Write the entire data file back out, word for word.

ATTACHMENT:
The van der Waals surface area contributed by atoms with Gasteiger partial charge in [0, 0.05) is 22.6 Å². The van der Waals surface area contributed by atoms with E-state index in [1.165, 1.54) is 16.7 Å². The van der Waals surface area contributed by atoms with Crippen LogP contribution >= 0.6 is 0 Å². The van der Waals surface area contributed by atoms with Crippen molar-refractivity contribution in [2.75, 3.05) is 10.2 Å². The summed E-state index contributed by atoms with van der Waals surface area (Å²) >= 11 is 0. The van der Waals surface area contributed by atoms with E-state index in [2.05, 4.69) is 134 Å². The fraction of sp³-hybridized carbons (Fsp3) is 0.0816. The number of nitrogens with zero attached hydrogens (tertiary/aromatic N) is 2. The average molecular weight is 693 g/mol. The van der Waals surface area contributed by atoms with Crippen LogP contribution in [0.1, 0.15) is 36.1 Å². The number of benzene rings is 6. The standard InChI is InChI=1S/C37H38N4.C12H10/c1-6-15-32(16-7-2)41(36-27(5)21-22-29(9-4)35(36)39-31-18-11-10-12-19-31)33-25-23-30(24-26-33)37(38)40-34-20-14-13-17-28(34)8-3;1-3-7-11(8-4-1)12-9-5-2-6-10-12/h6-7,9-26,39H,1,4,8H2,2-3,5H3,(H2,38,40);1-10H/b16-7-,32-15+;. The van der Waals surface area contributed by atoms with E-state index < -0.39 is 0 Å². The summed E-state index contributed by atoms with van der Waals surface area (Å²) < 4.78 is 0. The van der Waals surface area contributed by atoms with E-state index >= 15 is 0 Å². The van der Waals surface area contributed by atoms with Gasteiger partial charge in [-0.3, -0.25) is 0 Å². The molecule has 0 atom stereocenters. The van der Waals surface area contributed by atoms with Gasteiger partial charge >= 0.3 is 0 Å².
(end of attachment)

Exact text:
The van der Waals surface area contributed by atoms with Gasteiger partial charge in [0, 0.05) is 22.6 Å². The van der Waals surface area contributed by atoms with E-state index in [1.165, 1.54) is 16.7 Å². The van der Waals surface area contributed by atoms with Crippen LogP contribution >= 0.6 is 0 Å². The van der Waals surface area contributed by atoms with Crippen molar-refractivity contribution in [2.75, 3.05) is 10.2 Å². The summed E-state index contributed by atoms with van der Waals surface area (Å²) >= 11 is 0. The van der Waals surface area contributed by atoms with E-state index in [2.05, 4.69) is 134 Å². The fraction of sp³-hybridized carbons (Fsp3) is 0.0816. The number of nitrogens with zero attached hydrogens (tertiary/aromatic N) is 2. The average molecular weight is 693 g/mol. The van der Waals surface area contributed by atoms with Crippen LogP contribution in [0.1, 0.15) is 36.1 Å². The number of benzene rings is 6. The standard InChI is InChI=1S/C37H38N4.C12H10/c1-6-15-32(16-7-2)41(36-27(5)21-22-29(9-4)35(36)39-31-18-11-10-12-19-31)33-25-23-30(24-26-33)37(38)40-34-20-14-13-17-28(34)8-3;1-3-7-11(8-4-1)12-9-5-2-6-10-12/h6-7,9-26,39H,1,4,8H2,2-3,5H3,(H2,38,40);1-10H/b16-7-,32-15+;. The van der Waals surface area contributed by atoms with E-state index < -0.39 is 0 Å². The summed E-state index contributed by atoms with van der Waals surface area (Å²) < 4.78 is 0. The van der Waals surface area contributed by atoms with E-state index >= 15 is 0 Å². The van der Waals surface area contributed by atoms with Gasteiger partial charge in [-0.3, -0.25) is 0 Å². The molecule has 0 atom stereocenters. The van der Waals surface area contributed by atoms with Gasteiger partial charge >= 0.3 is 0 Å².